Co-working spaces come in many shapes, sizes and price ranges. Ensure that you pick one that offers you exactly what you need without breaking the bank. While you’ll want your space to be adaptable in the event of growth, you also don’t want to have to invest in more square meterage than entirely necessary. By all means think big, but also preserve your bottom line for the time being.

Related: Lifestyle-Focused Work Environments Are Not Just For Millennials

You’ll also want to look into the other perks offered by your local co-working spaces. Many offer secretarial services, administrative assistance and other similar amenities, which are like gold dust for entrepreneurs who’ve started up their operations based on skills rather than savvy.

For other business owners, networking events and seminars might be exactly what’s needed to fast track your growth trajectory, so carefully weigh up the benefits and costs based upon your specific pain points and potential areas for improvement.

MiWay is an Authorised Financial Services Provider (Licence no: 33970)

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Increasing Productivity

You Can Motivate Your Employees Without Creating A Hyper-Competitive Culture

Creating work atmospheres where people choose to engage and do their best work for the right reasons will lead to sustainable success.

Gary Beckstrand




Recently, major companies – from the flashiest tech startups to centuries-old legacy banks — have made unwanted headlines due to unrealistic expectations and growth-at-all-costs behaviour.

Employees expressed concern that Uber favoured “high performers” over a safe environment for its female employees, as detailed by a former employee’s viral blog post; Zenefits created software to help its employees cheat on state online broker license courses to sell insurance illegally, and hired people with little experience in the highly regulated insurance industry. Also among companies reluctantly in the news recently, Amazon reportedly condoned workaholic behaviour to achieve its ambitions.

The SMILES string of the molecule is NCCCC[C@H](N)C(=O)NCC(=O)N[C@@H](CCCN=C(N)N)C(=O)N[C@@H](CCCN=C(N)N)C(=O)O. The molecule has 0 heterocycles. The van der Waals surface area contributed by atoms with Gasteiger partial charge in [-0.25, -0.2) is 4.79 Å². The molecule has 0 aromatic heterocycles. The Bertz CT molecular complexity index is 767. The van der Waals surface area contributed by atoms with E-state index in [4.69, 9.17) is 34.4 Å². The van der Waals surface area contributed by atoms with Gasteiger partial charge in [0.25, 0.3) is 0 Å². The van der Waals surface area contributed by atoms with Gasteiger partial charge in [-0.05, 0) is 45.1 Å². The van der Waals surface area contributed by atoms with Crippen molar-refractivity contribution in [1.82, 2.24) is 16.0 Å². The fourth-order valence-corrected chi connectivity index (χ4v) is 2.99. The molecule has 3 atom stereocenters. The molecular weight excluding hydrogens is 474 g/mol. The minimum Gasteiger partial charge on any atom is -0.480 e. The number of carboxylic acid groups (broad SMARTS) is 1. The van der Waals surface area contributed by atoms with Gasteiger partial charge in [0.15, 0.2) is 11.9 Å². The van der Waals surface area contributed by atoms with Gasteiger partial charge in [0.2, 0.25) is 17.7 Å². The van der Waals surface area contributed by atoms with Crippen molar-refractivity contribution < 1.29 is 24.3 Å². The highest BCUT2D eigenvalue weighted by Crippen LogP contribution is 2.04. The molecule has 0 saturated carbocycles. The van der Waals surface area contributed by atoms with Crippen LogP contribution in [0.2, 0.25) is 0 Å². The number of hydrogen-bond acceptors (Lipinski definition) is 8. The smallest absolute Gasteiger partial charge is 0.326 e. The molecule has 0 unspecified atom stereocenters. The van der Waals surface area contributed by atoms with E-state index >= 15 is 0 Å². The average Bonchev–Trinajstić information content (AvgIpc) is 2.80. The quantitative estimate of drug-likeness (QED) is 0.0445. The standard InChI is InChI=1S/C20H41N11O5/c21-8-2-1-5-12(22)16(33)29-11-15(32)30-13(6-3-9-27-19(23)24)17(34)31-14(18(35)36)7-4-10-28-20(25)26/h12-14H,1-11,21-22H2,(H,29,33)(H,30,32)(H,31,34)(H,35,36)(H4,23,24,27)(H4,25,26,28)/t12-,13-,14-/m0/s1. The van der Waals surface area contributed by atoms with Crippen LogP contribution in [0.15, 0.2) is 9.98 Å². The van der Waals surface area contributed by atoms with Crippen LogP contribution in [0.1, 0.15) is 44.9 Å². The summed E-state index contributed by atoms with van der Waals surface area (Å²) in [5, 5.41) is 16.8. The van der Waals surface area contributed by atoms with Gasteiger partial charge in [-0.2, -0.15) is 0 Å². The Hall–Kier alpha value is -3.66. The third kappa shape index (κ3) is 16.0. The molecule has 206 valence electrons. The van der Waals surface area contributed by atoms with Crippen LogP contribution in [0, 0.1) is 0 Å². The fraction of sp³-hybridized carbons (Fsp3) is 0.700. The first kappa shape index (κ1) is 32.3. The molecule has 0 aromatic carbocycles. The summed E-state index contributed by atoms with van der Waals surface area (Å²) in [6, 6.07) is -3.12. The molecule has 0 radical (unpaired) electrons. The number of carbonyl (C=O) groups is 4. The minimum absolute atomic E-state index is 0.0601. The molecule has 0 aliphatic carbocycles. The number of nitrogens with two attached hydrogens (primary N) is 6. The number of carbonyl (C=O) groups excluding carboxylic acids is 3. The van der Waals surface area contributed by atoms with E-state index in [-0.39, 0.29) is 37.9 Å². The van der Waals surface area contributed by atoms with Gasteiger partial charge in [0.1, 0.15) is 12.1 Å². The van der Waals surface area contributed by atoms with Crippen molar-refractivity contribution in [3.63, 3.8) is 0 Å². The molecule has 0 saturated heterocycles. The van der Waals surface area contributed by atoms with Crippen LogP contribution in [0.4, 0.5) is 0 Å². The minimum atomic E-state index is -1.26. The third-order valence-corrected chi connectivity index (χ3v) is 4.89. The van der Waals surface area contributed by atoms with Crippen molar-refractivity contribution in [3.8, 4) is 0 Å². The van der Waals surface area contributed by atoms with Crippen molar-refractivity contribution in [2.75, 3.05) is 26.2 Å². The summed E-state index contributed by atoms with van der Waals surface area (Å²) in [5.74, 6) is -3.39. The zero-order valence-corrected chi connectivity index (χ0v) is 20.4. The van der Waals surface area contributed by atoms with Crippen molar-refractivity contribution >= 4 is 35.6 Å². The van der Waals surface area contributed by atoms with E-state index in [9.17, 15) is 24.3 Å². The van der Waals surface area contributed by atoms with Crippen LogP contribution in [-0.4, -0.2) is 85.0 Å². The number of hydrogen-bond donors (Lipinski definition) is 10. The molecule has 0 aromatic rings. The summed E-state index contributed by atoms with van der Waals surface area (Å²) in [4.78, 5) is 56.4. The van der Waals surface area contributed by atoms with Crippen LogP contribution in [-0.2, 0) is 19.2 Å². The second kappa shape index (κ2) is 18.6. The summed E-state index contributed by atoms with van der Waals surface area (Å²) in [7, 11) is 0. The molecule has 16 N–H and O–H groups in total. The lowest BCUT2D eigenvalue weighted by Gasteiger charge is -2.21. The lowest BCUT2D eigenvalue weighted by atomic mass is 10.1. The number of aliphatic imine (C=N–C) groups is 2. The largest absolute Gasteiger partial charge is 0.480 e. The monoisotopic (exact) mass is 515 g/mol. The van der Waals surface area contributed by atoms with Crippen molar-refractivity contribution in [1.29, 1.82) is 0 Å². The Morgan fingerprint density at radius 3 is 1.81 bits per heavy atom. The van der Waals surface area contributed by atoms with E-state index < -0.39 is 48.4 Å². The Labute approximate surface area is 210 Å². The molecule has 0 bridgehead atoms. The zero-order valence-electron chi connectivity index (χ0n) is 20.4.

These companies exemplify company cultures that seem to focus only on results, leading to unintended consequences. Unfortunately, this corporate perspective is common to many Silicon Valley start-ups, as well as established companies.

In attempting to accomplish innovative feats, they ignore fundamental culture practices that will benefit every company, regardless of whether they’ve been around 30 months or 30 years and what metrics they’re trying to hit. Focusing on results without creating work atmospheres where people choose to engage and do their best work for the right reasons will lead to behaviours that put current and future business results at risk.

Related: These 4 Types Of ‘Nightmare Managers’ Are Scaring Employees Away

What can be done to avoid growth-at-all costs environments that continue to be an issue for many organisations? It begins with leadership.

How leadership can improve

Many leaders scale the ranks because they were effective doers – they got the results they wanted through hard work. These leaders often don’t understand that when they assume a new role as manager of a team, their purpose in the company shifts as well. Their primary responsibility is to influence the work of others rather than do the work themselves.

Often, inexperienced or poor leaders can be micromanagers who unintentionally put unhealthy pressure on team members, rather than taking a step back and creating an environment in which people can do their best work.

Connecting to purpose

Leaders cannot force their employees to do something, but they can give their employees the choice to engage. The best motivator for true engagement is to help the employee connect with the overall purpose of the company, rather than driving performance through fear or pressure.

Is your company simply driving results for results’ sake? Now might be the time to connect the results to an end benefit for the customer and to share that greater purpose with your employees.

People aren’t lazy

lazy-staffMany leaders hold the misconception that people are inherently lazy and will slack off if highly competitive cultures aren’t cultivated or goals aren’t mandated. They believe that if people don’t have structure and steep quotas to reach, their natural tendency is to not produce.

Related: 10 Tips To Motivate Employees Without Resorting To Money

The reality is people want to make a difference. People want to do great work and achieve what hasn’t been done before. If they feel their work is connected to a deeper purpose and the overall mission of the company, they will willingly spend more time on projects, rise to the occasion and hit targets, without undue pressure.

Recognising rather than penalising